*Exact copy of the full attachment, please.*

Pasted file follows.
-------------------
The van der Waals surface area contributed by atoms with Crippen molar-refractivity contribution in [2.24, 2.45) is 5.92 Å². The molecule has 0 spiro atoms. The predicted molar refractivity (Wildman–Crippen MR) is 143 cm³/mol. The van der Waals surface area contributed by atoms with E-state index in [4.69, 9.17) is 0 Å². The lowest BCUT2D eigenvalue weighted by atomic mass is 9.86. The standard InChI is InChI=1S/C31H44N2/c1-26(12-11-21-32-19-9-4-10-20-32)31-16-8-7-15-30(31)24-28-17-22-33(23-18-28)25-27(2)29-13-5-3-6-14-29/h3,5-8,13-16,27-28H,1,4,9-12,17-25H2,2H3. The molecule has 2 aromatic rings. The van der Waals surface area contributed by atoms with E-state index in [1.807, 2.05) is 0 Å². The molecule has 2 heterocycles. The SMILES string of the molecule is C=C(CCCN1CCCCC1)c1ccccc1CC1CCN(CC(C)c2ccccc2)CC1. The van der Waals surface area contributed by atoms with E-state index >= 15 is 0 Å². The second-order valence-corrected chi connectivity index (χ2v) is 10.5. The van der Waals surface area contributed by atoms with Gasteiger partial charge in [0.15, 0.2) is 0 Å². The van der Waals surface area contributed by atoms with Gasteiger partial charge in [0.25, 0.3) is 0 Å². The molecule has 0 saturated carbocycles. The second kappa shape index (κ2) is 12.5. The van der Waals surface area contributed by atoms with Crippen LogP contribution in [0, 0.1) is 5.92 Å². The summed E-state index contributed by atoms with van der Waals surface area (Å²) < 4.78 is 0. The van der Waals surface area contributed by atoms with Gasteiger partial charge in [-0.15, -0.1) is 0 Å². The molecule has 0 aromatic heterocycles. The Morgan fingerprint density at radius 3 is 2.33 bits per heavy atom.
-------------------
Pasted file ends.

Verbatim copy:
The van der Waals surface area contributed by atoms with Crippen molar-refractivity contribution in [2.24, 2.45) is 5.92 Å². The molecule has 0 spiro atoms. The predicted molar refractivity (Wildman–Crippen MR) is 143 cm³/mol. The van der Waals surface area contributed by atoms with E-state index in [4.69, 9.17) is 0 Å². The lowest BCUT2D eigenvalue weighted by atomic mass is 9.86. The standard InChI is InChI=1S/C31H44N2/c1-26(12-11-21-32-19-9-4-10-20-32)31-16-8-7-15-30(31)24-28-17-22-33(23-18-28)25-27(2)29-13-5-3-6-14-29/h3,5-8,13-16,27-28H,1,4,9-12,17-25H2,2H3. The molecule has 2 aromatic rings. The van der Waals surface area contributed by atoms with E-state index in [1.807, 2.05) is 0 Å². The molecule has 2 heterocycles. The SMILES string of the molecule is C=C(CCCN1CCCCC1)c1ccccc1CC1CCN(CC(C)c2ccccc2)CC1. The van der Waals surface area contributed by atoms with E-state index >= 15 is 0 Å². The second-order valence-corrected chi connectivity index (χ2v) is 10.5. The van der Waals surface area contributed by atoms with Gasteiger partial charge in [0.15, 0.2) is 0 Å². The van der Waals surface area contributed by atoms with Gasteiger partial charge in [0.25, 0.3) is 0 Å². The molecule has 0 saturated carbocycles. The second kappa shape index (κ2) is 12.5. The van der Waals surface area contributed by atoms with Crippen LogP contribution in [0, 0.1) is 5.92 Å². The summed E-state index contributed by atoms with van der Waals surface area (Å²) < 4.78 is 0. The van der Waals surface area contributed by atoms with Gasteiger partial charge in [-0.15, -0.1) is 0 Å². The molecule has 0 aromatic heterocycles. The Morgan fingerprint density at radius 3 is 2.33 bits per heavy atom.